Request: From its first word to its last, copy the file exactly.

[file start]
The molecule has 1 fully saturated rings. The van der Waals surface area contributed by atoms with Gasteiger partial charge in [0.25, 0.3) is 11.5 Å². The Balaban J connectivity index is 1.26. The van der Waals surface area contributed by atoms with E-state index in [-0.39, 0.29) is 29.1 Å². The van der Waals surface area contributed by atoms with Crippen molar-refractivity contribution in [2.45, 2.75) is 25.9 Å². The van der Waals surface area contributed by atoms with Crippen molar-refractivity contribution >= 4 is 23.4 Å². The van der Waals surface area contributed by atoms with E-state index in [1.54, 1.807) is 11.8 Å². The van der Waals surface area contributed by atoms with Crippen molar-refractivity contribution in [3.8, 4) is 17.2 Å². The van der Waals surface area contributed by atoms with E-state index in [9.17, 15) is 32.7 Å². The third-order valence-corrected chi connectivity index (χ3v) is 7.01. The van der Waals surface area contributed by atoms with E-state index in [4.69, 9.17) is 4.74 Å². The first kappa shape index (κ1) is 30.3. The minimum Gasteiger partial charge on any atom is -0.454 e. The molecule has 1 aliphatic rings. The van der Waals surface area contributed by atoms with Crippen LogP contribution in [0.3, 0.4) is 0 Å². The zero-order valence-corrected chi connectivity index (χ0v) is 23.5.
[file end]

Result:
The molecule has 1 fully saturated rings. The van der Waals surface area contributed by atoms with Gasteiger partial charge in [0.25, 0.3) is 11.5 Å². The Balaban J connectivity index is 1.26. The van der Waals surface area contributed by atoms with E-state index in [-0.39, 0.29) is 29.1 Å². The van der Waals surface area contributed by atoms with Crippen molar-refractivity contribution in [2.45, 2.75) is 25.9 Å². The van der Waals surface area contributed by atoms with Crippen molar-refractivity contribution >= 4 is 23.4 Å². The van der Waals surface area contributed by atoms with E-state index in [1.54, 1.807) is 11.8 Å². The van der Waals surface area contributed by atoms with Crippen molar-refractivity contribution in [3.8, 4) is 17.2 Å². The van der Waals surface area contributed by atoms with E-state index in [9.17, 15) is 32.7 Å². The third-order valence-corrected chi connectivity index (χ3v) is 7.01. The van der Waals surface area contributed by atoms with E-state index in [4.69, 9.17) is 4.74 Å². The first kappa shape index (κ1) is 30.3. The minimum Gasteiger partial charge on any atom is -0.454 e. The molecule has 1 aliphatic rings. The van der Waals surface area contributed by atoms with Crippen LogP contribution in [0.3, 0.4) is 0 Å². The zero-order valence-corrected chi connectivity index (χ0v) is 23.5.